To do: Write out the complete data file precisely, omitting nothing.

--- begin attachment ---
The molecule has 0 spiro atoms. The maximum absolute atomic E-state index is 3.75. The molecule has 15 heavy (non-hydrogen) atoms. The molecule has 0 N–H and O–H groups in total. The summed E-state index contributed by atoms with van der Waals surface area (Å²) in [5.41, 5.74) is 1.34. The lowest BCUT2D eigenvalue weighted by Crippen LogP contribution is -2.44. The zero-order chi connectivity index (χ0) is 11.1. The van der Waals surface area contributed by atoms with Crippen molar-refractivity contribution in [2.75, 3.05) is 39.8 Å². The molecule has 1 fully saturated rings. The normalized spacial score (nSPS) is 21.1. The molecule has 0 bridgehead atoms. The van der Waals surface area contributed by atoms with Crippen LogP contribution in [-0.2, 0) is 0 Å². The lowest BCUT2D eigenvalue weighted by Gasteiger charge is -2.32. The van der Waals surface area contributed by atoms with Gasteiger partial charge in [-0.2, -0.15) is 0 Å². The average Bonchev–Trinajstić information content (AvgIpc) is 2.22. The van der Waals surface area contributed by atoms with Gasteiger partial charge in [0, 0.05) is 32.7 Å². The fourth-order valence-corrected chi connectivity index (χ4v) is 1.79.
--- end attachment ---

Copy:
The molecule has 0 spiro atoms. The maximum absolute atomic E-state index is 3.75. The molecule has 15 heavy (non-hydrogen) atoms. The molecule has 0 N–H and O–H groups in total. The summed E-state index contributed by atoms with van der Waals surface area (Å²) in [5.41, 5.74) is 1.34. The lowest BCUT2D eigenvalue weighted by Crippen LogP contribution is -2.44. The zero-order chi connectivity index (χ0) is 11.1. The van der Waals surface area contributed by atoms with Crippen molar-refractivity contribution in [2.75, 3.05) is 39.8 Å². The molecule has 1 fully saturated rings. The normalized spacial score (nSPS) is 21.1. The molecule has 0 bridgehead atoms. The van der Waals surface area contributed by atoms with Crippen LogP contribution in [-0.2, 0) is 0 Å². The lowest BCUT2D eigenvalue weighted by Gasteiger charge is -2.32. The van der Waals surface area contributed by atoms with Gasteiger partial charge in [-0.2, -0.15) is 0 Å². The average Bonchev–Trinajstić information content (AvgIpc) is 2.22. The van der Waals surface area contributed by atoms with Gasteiger partial charge in [0, 0.05) is 32.7 Å². The fourth-order valence-corrected chi connectivity index (χ4v) is 1.79.